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“Looks like something coming out of a washing machine,” the former Ottawa resident told CTVNews.ca.
Lapensee and his daughter had received their new passports just four days before they noticed the documents were damaged.
“I never had any issue with the old passport before with this type of curling,” he said. “The old passport still remains quite sturdy and stiff.”
The new Canadian passports are sensitive to heat and humidity due to the way they’ve been manufactured, which could result in the curling of the covers, a spokesperson from Immigration, Refugees and Citizenship Canada (IRCC) told CTVNews.ca in an email.
“The previous generation of passports contained an additional layer (in the cover) in order to protect the electronic chip,” IRCC said.
With the new passports, the electronic chip made out of polycarbonate materials is located in the data page, meaning this page is sturdy, while the cover is thinner.
The curling of the cover does not impact the functionality and durability of the passport, according to IRCC.
Although IRCC said a curled passport is still valid, Lapensee, who works at the European Space Agency representing Canada, said he feels it is not acceptable for an official document.
“I find it a bit shameful that I have to present this type of passport to officials or if I go to companies and so on,” he said.
Four Canadian passports placed vertically in a row showing the new generation spread as an accordion compared to the older version with a stiffer look on Aug. 28, 2023. (Submitted by Stephane Lapensee)
In May, IRCC and the Canadian Bank Note Company revealed the controversial design for the new generation of Canada’s passports. At the time, they said of the redesign that it is an international best practice to update passports every five to 10 years to improve security features.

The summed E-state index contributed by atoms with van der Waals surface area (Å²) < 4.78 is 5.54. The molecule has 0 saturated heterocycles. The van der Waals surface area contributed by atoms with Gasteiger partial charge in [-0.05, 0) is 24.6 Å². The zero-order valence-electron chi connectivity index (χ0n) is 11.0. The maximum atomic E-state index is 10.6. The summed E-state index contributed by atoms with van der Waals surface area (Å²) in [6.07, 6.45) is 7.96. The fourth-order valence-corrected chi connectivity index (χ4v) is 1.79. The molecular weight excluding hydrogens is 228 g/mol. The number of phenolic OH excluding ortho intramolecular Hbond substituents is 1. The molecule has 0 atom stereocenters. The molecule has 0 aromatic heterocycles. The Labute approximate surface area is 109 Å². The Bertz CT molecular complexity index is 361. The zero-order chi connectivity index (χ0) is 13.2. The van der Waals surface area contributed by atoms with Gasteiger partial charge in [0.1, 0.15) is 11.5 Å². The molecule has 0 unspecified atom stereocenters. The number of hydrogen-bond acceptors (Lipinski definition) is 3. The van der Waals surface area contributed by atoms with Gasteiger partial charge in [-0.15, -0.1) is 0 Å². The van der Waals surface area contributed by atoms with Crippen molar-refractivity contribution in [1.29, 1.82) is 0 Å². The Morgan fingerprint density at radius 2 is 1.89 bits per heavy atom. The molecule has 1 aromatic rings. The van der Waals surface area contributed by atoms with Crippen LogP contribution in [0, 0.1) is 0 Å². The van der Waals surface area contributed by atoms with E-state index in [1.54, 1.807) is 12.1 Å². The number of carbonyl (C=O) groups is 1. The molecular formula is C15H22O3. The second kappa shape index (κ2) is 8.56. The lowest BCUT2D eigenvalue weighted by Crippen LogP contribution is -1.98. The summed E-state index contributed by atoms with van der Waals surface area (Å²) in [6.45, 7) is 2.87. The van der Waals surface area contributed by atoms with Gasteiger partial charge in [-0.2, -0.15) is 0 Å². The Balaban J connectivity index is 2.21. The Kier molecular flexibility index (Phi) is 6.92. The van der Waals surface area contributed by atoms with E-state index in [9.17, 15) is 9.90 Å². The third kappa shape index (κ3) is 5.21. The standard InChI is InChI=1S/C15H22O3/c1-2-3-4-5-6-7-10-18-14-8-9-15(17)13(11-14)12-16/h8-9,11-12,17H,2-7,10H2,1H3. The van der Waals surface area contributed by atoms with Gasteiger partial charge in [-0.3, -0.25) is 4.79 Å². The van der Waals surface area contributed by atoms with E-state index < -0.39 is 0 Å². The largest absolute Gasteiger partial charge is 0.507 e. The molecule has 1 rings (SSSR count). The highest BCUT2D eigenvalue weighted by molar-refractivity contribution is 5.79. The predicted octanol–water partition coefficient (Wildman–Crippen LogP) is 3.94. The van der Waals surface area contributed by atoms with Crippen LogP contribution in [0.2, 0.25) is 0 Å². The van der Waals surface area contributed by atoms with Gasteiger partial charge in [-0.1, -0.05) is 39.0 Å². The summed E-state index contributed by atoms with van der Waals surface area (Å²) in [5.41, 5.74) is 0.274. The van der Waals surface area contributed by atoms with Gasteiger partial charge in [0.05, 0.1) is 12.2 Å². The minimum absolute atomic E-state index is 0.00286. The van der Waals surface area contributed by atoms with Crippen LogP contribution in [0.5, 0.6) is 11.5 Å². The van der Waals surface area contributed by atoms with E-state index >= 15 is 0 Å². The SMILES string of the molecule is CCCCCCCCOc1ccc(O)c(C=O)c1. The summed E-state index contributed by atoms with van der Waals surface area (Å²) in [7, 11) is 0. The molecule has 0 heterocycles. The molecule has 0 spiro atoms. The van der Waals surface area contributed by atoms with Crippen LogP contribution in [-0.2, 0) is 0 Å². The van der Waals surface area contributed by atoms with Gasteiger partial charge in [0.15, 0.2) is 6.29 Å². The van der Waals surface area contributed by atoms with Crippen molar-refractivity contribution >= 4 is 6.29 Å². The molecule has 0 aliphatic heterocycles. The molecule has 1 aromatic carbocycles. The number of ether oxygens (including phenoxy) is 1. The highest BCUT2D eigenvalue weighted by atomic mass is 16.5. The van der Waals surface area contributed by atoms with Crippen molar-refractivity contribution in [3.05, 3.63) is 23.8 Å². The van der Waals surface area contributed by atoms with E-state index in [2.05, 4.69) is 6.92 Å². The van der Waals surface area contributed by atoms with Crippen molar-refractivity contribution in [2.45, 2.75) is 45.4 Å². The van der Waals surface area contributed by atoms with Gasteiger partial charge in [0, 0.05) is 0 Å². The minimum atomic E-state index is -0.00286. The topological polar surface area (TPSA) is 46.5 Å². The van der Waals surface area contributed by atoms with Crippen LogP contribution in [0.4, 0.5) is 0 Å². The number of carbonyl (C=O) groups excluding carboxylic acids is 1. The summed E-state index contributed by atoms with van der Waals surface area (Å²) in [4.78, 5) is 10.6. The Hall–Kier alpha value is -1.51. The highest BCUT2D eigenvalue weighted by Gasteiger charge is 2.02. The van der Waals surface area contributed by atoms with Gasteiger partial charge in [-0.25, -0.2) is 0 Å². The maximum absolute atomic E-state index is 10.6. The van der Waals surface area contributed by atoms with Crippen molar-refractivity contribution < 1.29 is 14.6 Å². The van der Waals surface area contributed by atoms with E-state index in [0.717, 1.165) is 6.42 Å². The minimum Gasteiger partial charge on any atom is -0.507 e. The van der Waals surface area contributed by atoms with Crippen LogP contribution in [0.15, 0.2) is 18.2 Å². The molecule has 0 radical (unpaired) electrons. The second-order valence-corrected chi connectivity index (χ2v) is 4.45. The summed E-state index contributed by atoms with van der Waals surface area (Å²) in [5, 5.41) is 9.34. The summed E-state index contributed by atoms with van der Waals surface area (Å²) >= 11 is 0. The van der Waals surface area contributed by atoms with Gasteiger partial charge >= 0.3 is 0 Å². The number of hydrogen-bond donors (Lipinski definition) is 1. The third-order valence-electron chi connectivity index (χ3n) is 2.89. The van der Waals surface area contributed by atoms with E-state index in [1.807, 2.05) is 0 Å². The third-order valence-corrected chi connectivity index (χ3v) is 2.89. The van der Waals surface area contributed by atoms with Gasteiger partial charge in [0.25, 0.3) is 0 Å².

As of Aug.23, approximately 15,600 new generation passports have been issued, and only three official complaints have been received regarding the curling of the cover, said IRCC.
Other countries, such as Australia, have recently updated their passports, and citizens there reported similar issues with the covers.
To prevent damages to the paper-based document, the IRCC gave the following advice: “It is recommended that the passport be securely stored, with the booklet closed, in a cool and dry location, such as a filing cabinet, personal safe, or a bank safety deposit box.”
When travelling, or in between uses, the Australian government recommends storing its similar passport in an “envelope or passport holder,” according to its official website.
While some may wonder whether the issue with the passport cover could lead to those documents being recalled, in Canada at least, “as there are no defects, there are no plans to recall the new passports,” IRCC said.